Evernote is a place for storing notes, and not just the ones you've typed up. You're welcome to scan documents and upload them to the service. Alternatively, you can whip out your phone, open the app, and take a picture.
With the latest update, Evernote has enhanced the photo-capturing experience. Read More
Pocket began as a way to save a website and read it later. But like any company providing a free service, Pocket started using the information it gathered on users to make recommendations. Then it introduced a way to follow friends and interesting strangers in order to keep up with what they're reading and read their comments. What began as a useful web utility has turned into a social network. Read More
There are a few ways to enable 2-factor authentication. One common approach is to send a text message to your phone containing an authentication token. Another option is to have an app installed that will generate that string of numbers without making you wait.
There are a few apps out there that will do the job. Google Authenticator is one. Another is Authy, which was acquired by Twilio a year ago. The latest version of the latter adds support for six, seven, and eight digit authentication tokens. Not only that, it makes those digits significantly easier to read. Read More
The idea of contactless payments has turned out to be an unusually divisive topic. Some people are certain that we're only a couple of years away from abandoning physical credit cards in favor of using smartphones at the checkout line, while others see it as an obnoxious novelty that slows down everything and should be ignored. Whatever the case, it's interesting to watch the progress of mobile payment methods as they grow and evolve in an effort to capture consumer interest. The latest update to Android Pay v1.3 doesn't appear to bring any immediately available new features, but a teardown reveals that we will soon have the option to use certain types of cards without unlocking our phones. Read More
Many of Google's apps are in extremely active development, some are even on weekly update schedules, but there are others that seem practically abandoned until they get that one random update every 6 months or so. With an average of about once per year (so far), Authenticator is easily one of the best examples of the latter group. Given the infrequency of new versions, it's a little disheartening to see that there are no discernable new features in the latest release; but it's actually worse than that, one was even taken away. But don't let this get you down, it looks like this little app may be due for some new tricks soon as it may be entering wireless territory. Read More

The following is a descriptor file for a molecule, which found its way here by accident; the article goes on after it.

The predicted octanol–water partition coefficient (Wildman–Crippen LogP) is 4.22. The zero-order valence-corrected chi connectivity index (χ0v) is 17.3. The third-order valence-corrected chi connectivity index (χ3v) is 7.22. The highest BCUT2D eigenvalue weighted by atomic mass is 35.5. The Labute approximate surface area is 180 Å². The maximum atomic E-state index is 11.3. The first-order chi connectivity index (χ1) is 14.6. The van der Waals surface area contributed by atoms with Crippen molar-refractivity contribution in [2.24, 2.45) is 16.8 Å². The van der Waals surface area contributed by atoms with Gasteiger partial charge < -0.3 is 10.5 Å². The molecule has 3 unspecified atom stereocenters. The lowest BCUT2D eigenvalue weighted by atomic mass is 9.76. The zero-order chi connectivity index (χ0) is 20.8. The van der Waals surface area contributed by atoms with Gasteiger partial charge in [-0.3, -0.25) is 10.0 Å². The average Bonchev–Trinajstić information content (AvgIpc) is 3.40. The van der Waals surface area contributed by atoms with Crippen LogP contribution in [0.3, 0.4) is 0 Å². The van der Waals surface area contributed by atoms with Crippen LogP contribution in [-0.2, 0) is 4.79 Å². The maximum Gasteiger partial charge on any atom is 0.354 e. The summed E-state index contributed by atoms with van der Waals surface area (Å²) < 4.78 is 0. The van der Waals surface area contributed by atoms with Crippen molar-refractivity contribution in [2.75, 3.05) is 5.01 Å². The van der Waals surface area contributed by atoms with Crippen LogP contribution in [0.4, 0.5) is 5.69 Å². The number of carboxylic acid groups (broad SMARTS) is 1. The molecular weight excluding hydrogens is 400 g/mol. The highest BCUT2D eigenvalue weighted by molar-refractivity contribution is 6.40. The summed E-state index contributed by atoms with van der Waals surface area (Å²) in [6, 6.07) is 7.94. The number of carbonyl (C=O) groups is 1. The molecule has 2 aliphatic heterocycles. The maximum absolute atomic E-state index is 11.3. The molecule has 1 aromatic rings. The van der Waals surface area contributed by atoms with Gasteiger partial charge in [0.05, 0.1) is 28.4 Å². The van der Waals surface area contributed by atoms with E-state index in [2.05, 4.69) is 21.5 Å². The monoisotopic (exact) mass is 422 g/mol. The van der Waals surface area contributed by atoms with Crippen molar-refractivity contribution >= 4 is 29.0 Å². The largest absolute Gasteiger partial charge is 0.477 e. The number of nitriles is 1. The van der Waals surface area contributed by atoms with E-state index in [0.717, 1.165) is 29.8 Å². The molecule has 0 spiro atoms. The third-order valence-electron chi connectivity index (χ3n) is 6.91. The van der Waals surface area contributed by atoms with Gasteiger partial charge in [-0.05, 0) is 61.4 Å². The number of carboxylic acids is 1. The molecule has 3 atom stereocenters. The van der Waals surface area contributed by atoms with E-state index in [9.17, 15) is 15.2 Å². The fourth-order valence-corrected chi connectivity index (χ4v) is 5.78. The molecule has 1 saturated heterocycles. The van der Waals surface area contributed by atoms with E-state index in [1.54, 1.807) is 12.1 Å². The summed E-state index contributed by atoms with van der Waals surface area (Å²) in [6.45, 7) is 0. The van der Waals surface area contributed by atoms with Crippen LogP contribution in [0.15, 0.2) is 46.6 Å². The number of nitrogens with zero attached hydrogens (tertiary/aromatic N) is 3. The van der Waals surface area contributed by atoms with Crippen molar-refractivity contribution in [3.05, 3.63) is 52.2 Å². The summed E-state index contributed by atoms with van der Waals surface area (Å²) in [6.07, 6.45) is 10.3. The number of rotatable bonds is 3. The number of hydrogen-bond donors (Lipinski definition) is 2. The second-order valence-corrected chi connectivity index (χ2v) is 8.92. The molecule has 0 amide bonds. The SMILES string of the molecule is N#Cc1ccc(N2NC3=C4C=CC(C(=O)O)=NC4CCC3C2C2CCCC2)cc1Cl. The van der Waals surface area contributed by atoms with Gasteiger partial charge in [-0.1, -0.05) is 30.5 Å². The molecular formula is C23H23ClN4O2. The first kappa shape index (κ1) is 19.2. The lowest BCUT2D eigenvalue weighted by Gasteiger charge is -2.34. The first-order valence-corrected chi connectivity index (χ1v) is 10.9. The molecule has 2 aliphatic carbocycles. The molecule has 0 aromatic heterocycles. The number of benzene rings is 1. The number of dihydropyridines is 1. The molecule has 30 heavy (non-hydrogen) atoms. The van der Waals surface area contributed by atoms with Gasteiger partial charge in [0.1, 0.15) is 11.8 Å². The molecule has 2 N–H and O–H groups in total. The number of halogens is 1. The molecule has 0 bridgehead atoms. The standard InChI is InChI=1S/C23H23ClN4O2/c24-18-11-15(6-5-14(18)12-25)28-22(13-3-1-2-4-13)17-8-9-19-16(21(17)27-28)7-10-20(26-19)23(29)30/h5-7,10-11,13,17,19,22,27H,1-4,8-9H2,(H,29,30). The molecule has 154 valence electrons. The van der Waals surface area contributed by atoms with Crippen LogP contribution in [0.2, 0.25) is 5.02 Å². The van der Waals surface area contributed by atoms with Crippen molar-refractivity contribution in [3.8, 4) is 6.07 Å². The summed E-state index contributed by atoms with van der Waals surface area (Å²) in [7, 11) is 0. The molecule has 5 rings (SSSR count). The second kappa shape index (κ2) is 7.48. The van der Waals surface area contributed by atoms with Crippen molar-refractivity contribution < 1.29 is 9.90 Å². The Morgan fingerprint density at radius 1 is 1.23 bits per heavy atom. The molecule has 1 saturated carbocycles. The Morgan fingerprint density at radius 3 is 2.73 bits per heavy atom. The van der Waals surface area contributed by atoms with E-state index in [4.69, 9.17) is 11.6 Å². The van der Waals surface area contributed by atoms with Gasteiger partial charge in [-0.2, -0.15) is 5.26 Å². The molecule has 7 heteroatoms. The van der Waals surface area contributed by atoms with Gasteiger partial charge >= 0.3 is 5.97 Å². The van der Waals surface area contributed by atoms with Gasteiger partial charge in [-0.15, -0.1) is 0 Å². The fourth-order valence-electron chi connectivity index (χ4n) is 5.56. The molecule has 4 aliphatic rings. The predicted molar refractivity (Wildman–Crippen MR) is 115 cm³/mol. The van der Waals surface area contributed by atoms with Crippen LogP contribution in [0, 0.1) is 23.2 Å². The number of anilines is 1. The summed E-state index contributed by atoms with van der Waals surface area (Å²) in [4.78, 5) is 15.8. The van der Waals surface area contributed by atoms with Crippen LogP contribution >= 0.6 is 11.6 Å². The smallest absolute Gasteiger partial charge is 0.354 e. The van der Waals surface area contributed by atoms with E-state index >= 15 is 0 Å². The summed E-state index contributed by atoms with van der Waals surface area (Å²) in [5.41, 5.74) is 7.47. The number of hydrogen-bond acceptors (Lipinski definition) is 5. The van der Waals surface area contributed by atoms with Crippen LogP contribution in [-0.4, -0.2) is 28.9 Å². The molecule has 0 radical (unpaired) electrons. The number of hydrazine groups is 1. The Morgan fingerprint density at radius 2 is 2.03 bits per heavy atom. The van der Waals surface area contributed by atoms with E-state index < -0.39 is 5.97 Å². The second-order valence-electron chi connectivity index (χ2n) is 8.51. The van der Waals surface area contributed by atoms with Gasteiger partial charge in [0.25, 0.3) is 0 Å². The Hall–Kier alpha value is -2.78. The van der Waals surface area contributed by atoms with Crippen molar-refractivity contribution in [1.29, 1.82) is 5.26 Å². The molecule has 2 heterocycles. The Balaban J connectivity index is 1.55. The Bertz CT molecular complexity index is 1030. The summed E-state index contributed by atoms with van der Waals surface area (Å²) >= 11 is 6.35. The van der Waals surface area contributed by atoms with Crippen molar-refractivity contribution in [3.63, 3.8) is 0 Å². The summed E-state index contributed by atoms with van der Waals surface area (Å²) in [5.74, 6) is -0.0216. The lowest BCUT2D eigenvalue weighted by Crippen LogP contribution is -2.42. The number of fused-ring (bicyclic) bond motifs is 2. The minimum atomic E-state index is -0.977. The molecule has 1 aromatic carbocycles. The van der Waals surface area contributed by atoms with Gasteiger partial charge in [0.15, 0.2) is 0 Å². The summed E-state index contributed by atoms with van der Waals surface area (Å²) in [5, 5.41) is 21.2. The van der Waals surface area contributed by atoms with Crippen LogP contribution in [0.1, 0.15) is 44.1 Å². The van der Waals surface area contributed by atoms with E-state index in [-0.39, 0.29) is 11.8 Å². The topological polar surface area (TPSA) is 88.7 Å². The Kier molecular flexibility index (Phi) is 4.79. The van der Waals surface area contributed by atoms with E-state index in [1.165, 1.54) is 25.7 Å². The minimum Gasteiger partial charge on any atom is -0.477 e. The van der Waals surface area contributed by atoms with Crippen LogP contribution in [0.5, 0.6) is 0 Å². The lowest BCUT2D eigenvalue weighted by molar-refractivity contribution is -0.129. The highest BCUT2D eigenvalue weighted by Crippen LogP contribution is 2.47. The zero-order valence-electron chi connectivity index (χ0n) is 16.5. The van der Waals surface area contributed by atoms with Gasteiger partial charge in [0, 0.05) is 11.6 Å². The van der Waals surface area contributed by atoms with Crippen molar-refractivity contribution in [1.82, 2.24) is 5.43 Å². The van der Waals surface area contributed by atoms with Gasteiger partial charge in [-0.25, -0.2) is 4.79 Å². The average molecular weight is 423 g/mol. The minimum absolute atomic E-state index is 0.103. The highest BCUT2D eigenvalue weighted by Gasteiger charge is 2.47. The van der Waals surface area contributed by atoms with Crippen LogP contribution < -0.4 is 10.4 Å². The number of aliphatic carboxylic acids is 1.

Account management apps aren't the most exciting pieces of software. Reading about one is liable to be even less interesting when you can't even get the service in your area. I understand. Having to write about Google Fiber when I can't get it doesn't feel much better.
But those of you in Fiber cities deserve coverage too. Read More
Update Wednesday went by a bit quietly with relatively few rollouts. However, the tail end of the day brought a bump to the Photos app with a lot of unusual and interesting changes. There are plenty of visual tweaks throughout the app, not to mention a couple of new features. Auto-generated movies now support custom music and there are some improvements to folder management and SD card support, such as it is. As always, hit the bottom of the post for download links.
Official Changelog: (summarized from Google's post)
- Provide your own music for automatically generated movies
- Folder renaming and partial SD card support
- Replaced the FAB that launched Search with a search bar
- New search interface
- Many other small visual tweaks
Substitute Your Own Music in Generated Movies
Photos, like many other apps and services that have cropped up over recent years, is pretty awesome at stitching together short videos from our pictures and movies, then adding background music to give them some extra punch. Read More
Developers usually use version numbers to convey the amount of change an app has gone through from one release to the next. But what does it mean when Google Maps not only jumps over v9.24 entirely, but also skips forward a patch release to give us v9.25.1? Let's assume it's a sign that there are a lot of new features and not too many bugs. This version certainly doesn't disappoint on new features. There are a bunch of additions to be seen, so let's get right into it.
Unofficial Changelog: (there may be more)
- Contact addresses appear in Your places screen and on maps.
Another Firefox update is making its way out to devices. Unless they're running Honeycomb, that is. This version of Mozilla's open source browser does not work on tablets running Android 3.0 - 3.2.
Considering less than 0.1% of Android users were on Honeycomb two years ago, only four or five people will be saddened by this news.
Everyone else will see popular websites such as Facebook and YouTube show up in the Top Sites panel at first launch. Notifications about tabs opened in the background now list URLs. Firefox 46 will also request permissions as needed instead of when first installed, thanks to Android 6.0. Read More